Tuesday, December 6, 2011

How Local is Local?

I have been asked this question, in one form or another, numerous times when talking about the food that my wife and I eat; how local is local?

When it comes to food my wife and I always choose local organic when possible, but for many foods the definition of local changes slightly with the changing of the seasons. This means during the vegetable growing season as per your geographical location you should buy all your produce grown as close to home as possible; for the North East that means late spring (May) through early-mid fall (October-November). My wife and I are lucky enough to have a wonderful organic farm stand less than 5 min from our house, as well as a farmers market every weekend that hosts many organic farms from within our state. I also believe that during these bountiful seasons it is best to buy what is 'in season' for any particular month, that means spring veggies in the spring, summer veggies in the summer, and fall veggies in the fall. Unfortunately as with any growing season the end is inevitable and that's when we broaden our idea of local. During these "off season" months we keep produce purchases from within the U.S. How fresh can that organic produce actually be if it comes from the other side of the world? This also means some vegetables will have to be passed over until the next growing season since even California does not grow all products all year round. And even some of the ones they do are just not the same; that means no fresh tomatoes in December!

Just on a side note I try to make sure only to buy 'loose produce', nothing packaged in wrappers or plastic boxes, because even with organically grown products of this type when shipped from across the country (or world) they can still use small amounts of pesticides in packaging in order to prevent the item from becoming spoiled or eaten prior to sale.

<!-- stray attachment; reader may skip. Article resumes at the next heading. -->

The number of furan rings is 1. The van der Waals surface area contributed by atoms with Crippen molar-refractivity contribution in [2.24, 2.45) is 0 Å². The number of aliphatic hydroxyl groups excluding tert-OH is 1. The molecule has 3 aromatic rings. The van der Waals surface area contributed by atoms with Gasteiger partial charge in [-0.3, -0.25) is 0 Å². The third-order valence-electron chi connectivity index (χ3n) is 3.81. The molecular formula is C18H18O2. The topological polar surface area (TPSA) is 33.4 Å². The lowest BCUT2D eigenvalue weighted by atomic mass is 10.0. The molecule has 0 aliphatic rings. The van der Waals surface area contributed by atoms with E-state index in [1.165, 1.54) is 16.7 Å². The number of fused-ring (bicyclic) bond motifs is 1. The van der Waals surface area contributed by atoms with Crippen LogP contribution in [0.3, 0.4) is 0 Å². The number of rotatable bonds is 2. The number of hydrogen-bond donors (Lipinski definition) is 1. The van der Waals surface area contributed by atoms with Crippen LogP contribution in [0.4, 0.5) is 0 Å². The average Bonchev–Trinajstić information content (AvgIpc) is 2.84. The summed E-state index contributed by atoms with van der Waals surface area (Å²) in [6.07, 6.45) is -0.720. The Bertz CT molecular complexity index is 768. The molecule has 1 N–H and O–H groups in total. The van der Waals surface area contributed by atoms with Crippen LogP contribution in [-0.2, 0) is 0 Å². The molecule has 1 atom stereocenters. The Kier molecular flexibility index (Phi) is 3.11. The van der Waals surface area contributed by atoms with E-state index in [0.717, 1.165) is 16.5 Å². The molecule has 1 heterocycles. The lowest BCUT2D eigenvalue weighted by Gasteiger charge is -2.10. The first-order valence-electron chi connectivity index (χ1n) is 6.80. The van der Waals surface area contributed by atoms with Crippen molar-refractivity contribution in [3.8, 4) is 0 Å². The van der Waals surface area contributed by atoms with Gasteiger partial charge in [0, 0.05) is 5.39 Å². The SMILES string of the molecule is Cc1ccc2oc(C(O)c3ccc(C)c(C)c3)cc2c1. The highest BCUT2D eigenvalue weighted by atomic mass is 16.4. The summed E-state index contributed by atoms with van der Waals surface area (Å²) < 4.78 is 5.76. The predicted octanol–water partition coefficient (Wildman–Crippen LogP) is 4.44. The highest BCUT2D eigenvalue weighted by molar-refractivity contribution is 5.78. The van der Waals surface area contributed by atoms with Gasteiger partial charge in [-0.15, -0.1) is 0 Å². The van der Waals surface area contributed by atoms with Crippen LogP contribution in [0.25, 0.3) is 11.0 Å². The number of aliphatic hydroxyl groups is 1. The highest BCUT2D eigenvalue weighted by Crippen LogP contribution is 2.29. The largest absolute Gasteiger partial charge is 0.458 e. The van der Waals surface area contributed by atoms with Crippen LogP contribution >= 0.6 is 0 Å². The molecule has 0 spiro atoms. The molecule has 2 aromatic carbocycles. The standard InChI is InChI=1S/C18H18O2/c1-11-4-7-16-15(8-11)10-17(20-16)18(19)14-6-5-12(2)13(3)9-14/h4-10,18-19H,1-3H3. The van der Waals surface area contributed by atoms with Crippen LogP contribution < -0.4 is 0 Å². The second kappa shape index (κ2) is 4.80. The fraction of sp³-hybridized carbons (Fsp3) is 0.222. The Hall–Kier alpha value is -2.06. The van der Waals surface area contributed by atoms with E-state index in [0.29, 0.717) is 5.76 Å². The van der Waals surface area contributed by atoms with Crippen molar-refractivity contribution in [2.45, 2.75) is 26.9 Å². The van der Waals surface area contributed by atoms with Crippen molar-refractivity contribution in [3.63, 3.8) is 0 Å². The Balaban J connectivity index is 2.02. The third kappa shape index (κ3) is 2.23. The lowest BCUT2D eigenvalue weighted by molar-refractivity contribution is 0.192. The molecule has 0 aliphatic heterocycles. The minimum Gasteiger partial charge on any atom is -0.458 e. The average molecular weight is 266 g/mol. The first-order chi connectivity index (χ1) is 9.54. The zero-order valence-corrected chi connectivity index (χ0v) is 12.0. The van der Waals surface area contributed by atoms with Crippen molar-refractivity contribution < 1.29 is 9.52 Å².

Meats and eggs are the extreme exception to this rule; my wife and I ALWAYS buy our meats (beef, pork, chicken, and lamb) from local organic grass fed farms. I think this is very important and is the only way to ensure that you are indeed eating exactly what is advertised, and that is healthy meat from an animal that was raised in a healthy sustainable way. Yes you can buy 'all natural' or 'organic' or 'free-range or grass fed' meets from your local grocery store, it's where my journey started all those years ago, but they are not what is advertised and in my opinion do not taste very good. Why? Because these marketing terms like "all natural" or "free range" are skillfully manipulated and under regulated. Although I am not sure what actually constitutes "all natural" it most likely means that some of its ingredients originated from natural sources... so do most all pharmaceuticals but how natural are they? 'Organic' is another term that can be very misleading when it comes to the sale of meats. Organic beef for instance means the cow was fed organic corn and a grain-fed cow is NOT a healthy cow (see an earlier post on this subject). Another term often abused is 'free range'. To qualify for free range status the government says the animal only needs access to the outside, and says nothing about whether there is any viable grass for the animal or even whether the animal ever goes outside. This is why buying this type of meat from the grocery store often equals tough tasteless meat.

So do some investigating and find a local organic sustainable farm near you. I mean even a two hour drive once a weekend is local compared to the 12hr flight that exotic fruit traveled just to enter the U.S.

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